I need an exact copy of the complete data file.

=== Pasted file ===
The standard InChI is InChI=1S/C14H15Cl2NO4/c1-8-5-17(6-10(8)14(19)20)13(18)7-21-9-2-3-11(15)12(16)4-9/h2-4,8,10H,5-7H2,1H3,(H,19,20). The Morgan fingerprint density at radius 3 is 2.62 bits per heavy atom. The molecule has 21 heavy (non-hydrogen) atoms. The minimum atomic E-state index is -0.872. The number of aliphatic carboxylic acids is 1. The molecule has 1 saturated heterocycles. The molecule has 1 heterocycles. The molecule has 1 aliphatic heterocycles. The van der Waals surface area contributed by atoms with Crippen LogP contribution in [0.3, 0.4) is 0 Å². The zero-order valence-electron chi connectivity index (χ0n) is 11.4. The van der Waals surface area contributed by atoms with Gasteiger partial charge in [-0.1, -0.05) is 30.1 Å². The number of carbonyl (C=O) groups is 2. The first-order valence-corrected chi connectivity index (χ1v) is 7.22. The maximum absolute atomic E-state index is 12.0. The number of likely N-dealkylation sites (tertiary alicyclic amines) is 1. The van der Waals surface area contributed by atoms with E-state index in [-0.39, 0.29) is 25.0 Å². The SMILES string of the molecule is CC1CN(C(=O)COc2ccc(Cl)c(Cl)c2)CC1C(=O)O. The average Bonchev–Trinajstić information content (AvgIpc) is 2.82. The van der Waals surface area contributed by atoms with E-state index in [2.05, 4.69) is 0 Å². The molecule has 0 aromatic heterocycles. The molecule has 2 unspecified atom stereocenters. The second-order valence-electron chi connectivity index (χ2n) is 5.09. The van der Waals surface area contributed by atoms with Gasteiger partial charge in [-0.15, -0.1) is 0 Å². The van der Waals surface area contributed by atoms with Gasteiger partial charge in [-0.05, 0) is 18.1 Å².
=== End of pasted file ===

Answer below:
The standard InChI is InChI=1S/C14H15Cl2NO4/c1-8-5-17(6-10(8)14(19)20)13(18)7-21-9-2-3-11(15)12(16)4-9/h2-4,8,10H,5-7H2,1H3,(H,19,20). The Morgan fingerprint density at radius 3 is 2.62 bits per heavy atom. The molecule has 21 heavy (non-hydrogen) atoms. The minimum atomic E-state index is -0.872. The number of aliphatic carboxylic acids is 1. The molecule has 1 saturated heterocycles. The molecule has 1 heterocycles. The molecule has 1 aliphatic heterocycles. The van der Waals surface area contributed by atoms with Crippen LogP contribution in [0.3, 0.4) is 0 Å². The zero-order valence-electron chi connectivity index (χ0n) is 11.4. The van der Waals surface area contributed by atoms with Gasteiger partial charge in [-0.1, -0.05) is 30.1 Å². The number of carbonyl (C=O) groups is 2. The first-order valence-corrected chi connectivity index (χ1v) is 7.22. The maximum absolute atomic E-state index is 12.0. The number of likely N-dealkylation sites (tertiary alicyclic amines) is 1. The van der Waals surface area contributed by atoms with E-state index in [-0.39, 0.29) is 25.0 Å². The SMILES string of the molecule is CC1CN(C(=O)COc2ccc(Cl)c(Cl)c2)CC1C(=O)O. The average Bonchev–Trinajstić information content (AvgIpc) is 2.82. The van der Waals surface area contributed by atoms with E-state index in [2.05, 4.69) is 0 Å². The molecule has 0 aromatic heterocycles. The molecule has 2 unspecified atom stereocenters. The second-order valence-electron chi connectivity index (χ2n) is 5.09. The van der Waals surface area contributed by atoms with Gasteiger partial charge in [-0.15, -0.1) is 0 Å². The van der Waals surface area contributed by atoms with Gasteiger partial charge in [-0.05, 0) is 18.1 Å².